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Hong Kong’s rep as a Fintech hub relies on integration with GBA, survey finds

While Hong Kong is going into hyperdrive to establish itself as a hub of Fintech innovation, the city’s reputation for being a significant hub for innovation in financial tech is now almost inseparably linked to its successful integration with the Greater Bay Area (GBA) initiative, a recent report notes.

The aim of the GBA scheme is to create an integrated economic and business hub by linking the cities of Hong Kong, Macau, Guangzhou, Shenzhen, Zhuhai, Foshan, Zhongshan, Dongguan, Huizhou, Jiangmen and Zhaoqing. The initiative is spearheaded by the Chinese government.

PwC’s China and Hong Kong Financial Services lead made it clear that Fintech will play a key role in the integration and development of the GBA.

A survey of over two dozen senior executives from Fintechs, financial institutions (Chinese and overseas) and other firms found that most believe that failing to take advantage of the FinTech opportunity across the GBA will result in the destabilisation Hong Kong’s position as a global FinTech hub.

Most respondents agreed that greater regulatory reciprocity or alignment will be needed to ensure that the 9+2 cities of the GBA can work together in an integrated and productive way.

Furthermore, a vast majority of the respondents are certain that Hong Kong’s ongoing competitiveness as a global FinTech hub may depend on the scale of GBA access that it can provide.

The Financial Services partner at the Hong Kong branch of a multinational professional services network stated that most of the executives with whom the surveyors spoke, see the immediate opportunity for FinTech in the GBA and its ability to serve the needs of SMEs and individuals, rather than large corporates. These customer groups stand to benefit the most from the greater speed and wider access to markets that FinTech can bring.

The professional services firm’s research identified a number of areas where regulatory alignment would support the development of Fintech.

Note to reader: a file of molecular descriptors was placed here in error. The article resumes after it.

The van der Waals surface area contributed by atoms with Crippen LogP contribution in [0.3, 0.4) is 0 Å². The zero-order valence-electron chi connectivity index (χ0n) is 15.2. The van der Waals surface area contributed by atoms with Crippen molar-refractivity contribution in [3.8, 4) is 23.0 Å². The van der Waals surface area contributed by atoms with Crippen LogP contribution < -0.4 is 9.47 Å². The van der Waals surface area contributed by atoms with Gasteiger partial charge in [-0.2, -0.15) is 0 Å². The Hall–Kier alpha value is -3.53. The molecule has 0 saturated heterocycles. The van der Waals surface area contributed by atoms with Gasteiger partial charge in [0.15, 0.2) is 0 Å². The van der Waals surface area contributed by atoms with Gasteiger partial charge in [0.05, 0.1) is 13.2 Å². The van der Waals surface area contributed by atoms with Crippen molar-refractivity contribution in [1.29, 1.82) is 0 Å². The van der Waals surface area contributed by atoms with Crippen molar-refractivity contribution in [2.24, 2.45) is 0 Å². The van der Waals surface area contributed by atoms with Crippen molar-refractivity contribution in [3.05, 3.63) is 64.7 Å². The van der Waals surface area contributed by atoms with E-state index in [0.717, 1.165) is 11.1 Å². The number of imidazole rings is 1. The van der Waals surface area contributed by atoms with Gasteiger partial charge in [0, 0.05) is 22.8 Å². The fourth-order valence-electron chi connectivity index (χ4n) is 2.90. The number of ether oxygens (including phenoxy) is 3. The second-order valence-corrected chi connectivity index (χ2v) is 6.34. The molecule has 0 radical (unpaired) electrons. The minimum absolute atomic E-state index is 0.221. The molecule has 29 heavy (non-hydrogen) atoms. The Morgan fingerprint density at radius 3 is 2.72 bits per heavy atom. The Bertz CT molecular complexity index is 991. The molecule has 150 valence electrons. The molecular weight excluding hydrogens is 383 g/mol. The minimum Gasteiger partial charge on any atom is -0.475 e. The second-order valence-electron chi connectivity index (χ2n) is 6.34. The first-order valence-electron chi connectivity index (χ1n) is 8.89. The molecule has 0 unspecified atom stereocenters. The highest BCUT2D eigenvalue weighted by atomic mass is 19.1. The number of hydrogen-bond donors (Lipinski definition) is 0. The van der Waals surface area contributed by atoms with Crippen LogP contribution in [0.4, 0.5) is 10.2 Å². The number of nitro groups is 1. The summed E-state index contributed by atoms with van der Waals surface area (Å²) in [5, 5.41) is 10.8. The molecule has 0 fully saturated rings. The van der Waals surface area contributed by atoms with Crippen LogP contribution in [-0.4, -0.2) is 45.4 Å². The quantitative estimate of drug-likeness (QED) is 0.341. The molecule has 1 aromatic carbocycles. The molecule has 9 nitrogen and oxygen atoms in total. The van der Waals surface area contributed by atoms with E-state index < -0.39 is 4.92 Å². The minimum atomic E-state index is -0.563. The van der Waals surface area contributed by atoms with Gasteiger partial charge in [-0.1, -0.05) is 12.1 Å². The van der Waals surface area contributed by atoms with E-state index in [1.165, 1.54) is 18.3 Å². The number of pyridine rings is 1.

These include:

  1. Passporting for the new virtual banks from Hong Kong into the GBA and vice versa;
  2. Introducing a GBA regulatory sandbox;
  3. Taking steps to achieve seamless financial identity verification and KYC processes;
  4. Aligning data governance rules; and,
  5. Establishing measures for addressing legal pain points.

Many of the respondents saw these steps as being crucial for addressing issues that impede efficient GBA integration. They also noted that the steps are key to resolving practical challenges, such as the difficulty of opening bank accounts in Hong Kong.

The talent pool available to FinTech companies is cited as another issue, with tech talent seen to be concentrated in Shenzhen and global financial expertise in Hong Kong. Steps to address the mobility of this talent from one part of the GBA to another are important – particularly in areas of critical shortage, such as AI and blockchain skills.

The Financial Services partner at the Hong Kong branch of the professional services network stated that in the last ten years or so China’s regulators have shown themselves willing to roll out defined liberalisation measures that have created digital-only banks and world-leading payments businesses, and granted access to wider investment options.

He added that the GBA and Fintech will need more such initiatives if the GBA is to take off. However, he also noted that the increasing sophistication of FinTech solutions should make that feasible.

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